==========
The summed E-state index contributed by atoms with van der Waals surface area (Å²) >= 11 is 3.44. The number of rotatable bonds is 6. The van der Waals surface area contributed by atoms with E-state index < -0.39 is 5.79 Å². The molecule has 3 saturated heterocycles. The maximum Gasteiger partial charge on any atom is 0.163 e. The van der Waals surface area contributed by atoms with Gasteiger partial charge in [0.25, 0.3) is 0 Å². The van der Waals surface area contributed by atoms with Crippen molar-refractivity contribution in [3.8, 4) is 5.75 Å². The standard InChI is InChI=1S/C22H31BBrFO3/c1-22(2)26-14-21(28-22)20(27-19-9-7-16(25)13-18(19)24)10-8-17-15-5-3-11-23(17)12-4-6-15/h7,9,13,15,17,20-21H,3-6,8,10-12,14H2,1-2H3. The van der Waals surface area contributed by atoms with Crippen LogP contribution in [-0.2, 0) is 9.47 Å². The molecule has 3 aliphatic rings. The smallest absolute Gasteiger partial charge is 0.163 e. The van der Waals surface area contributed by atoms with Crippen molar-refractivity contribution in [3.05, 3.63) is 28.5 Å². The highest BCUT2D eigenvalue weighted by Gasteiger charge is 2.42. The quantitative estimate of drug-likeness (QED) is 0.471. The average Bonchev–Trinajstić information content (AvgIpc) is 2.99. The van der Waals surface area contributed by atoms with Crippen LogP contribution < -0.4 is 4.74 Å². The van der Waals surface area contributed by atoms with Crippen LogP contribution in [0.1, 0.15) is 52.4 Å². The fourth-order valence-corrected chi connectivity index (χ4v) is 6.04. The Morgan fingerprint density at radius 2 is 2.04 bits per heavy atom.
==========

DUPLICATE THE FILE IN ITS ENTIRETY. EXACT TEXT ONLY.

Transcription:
The summed E-state index contributed by atoms with van der Waals surface area (Å²) >= 11 is 3.44. The number of rotatable bonds is 6. The van der Waals surface area contributed by atoms with E-state index < -0.39 is 5.79 Å². The molecule has 3 saturated heterocycles. The maximum Gasteiger partial charge on any atom is 0.163 e. The van der Waals surface area contributed by atoms with Gasteiger partial charge in [0.25, 0.3) is 0 Å². The van der Waals surface area contributed by atoms with Crippen molar-refractivity contribution in [3.8, 4) is 5.75 Å². The standard InChI is InChI=1S/C22H31BBrFO3/c1-22(2)26-14-21(28-22)20(27-19-9-7-16(25)13-18(19)24)10-8-17-15-5-3-11-23(17)12-4-6-15/h7,9,13,15,17,20-21H,3-6,8,10-12,14H2,1-2H3. The van der Waals surface area contributed by atoms with Crippen LogP contribution in [-0.2, 0) is 9.47 Å². The molecule has 3 aliphatic rings. The smallest absolute Gasteiger partial charge is 0.163 e. The van der Waals surface area contributed by atoms with Crippen molar-refractivity contribution in [3.05, 3.63) is 28.5 Å². The highest BCUT2D eigenvalue weighted by Gasteiger charge is 2.42. The quantitative estimate of drug-likeness (QED) is 0.471. The average Bonchev–Trinajstić information content (AvgIpc) is 2.99. The van der Waals surface area contributed by atoms with Crippen LogP contribution < -0.4 is 4.74 Å². The van der Waals surface area contributed by atoms with Crippen LogP contribution in [0.1, 0.15) is 52.4 Å². The fourth-order valence-corrected chi connectivity index (χ4v) is 6.04. The Morgan fingerprint density at radius 2 is 2.04 bits per heavy atom.